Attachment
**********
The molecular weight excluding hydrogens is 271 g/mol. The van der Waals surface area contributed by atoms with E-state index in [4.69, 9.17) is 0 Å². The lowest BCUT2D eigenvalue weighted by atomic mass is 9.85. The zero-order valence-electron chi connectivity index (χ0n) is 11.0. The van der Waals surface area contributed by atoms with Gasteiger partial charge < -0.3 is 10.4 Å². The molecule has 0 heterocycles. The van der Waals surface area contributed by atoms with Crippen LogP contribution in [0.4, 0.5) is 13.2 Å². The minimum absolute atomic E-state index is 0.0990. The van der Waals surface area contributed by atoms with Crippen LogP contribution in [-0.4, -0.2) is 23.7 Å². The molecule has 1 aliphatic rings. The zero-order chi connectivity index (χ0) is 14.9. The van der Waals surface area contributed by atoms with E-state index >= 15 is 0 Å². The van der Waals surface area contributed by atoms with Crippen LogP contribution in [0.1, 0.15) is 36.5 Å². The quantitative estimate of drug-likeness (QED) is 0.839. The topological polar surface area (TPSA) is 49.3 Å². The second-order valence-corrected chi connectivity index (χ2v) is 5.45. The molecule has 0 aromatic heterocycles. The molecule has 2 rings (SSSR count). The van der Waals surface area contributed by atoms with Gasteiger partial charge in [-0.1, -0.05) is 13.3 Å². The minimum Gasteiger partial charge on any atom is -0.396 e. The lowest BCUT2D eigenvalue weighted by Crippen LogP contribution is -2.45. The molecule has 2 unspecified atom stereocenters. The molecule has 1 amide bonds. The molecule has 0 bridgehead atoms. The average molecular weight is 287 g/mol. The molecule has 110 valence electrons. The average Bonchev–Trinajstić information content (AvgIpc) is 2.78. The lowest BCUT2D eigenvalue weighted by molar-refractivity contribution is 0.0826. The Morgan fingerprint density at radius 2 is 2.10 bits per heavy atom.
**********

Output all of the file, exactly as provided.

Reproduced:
The molecular weight excluding hydrogens is 271 g/mol. The van der Waals surface area contributed by atoms with E-state index in [4.69, 9.17) is 0 Å². The lowest BCUT2D eigenvalue weighted by atomic mass is 9.85. The zero-order valence-electron chi connectivity index (χ0n) is 11.0. The van der Waals surface area contributed by atoms with Gasteiger partial charge < -0.3 is 10.4 Å². The molecule has 0 heterocycles. The van der Waals surface area contributed by atoms with Crippen LogP contribution in [0.4, 0.5) is 13.2 Å². The minimum absolute atomic E-state index is 0.0990. The van der Waals surface area contributed by atoms with Crippen LogP contribution in [-0.4, -0.2) is 23.7 Å². The molecule has 1 aliphatic rings. The zero-order chi connectivity index (χ0) is 14.9. The van der Waals surface area contributed by atoms with E-state index >= 15 is 0 Å². The van der Waals surface area contributed by atoms with Crippen LogP contribution in [0.1, 0.15) is 36.5 Å². The quantitative estimate of drug-likeness (QED) is 0.839. The topological polar surface area (TPSA) is 49.3 Å². The second-order valence-corrected chi connectivity index (χ2v) is 5.45. The molecule has 0 aromatic heterocycles. The molecule has 2 rings (SSSR count). The van der Waals surface area contributed by atoms with Gasteiger partial charge in [-0.1, -0.05) is 13.3 Å². The minimum Gasteiger partial charge on any atom is -0.396 e. The lowest BCUT2D eigenvalue weighted by Crippen LogP contribution is -2.45. The molecule has 2 unspecified atom stereocenters. The molecule has 1 amide bonds. The molecule has 0 bridgehead atoms. The average molecular weight is 287 g/mol. The molecule has 110 valence electrons. The average Bonchev–Trinajstić information content (AvgIpc) is 2.78. The lowest BCUT2D eigenvalue weighted by molar-refractivity contribution is 0.0826. The Morgan fingerprint density at radius 2 is 2.10 bits per heavy atom.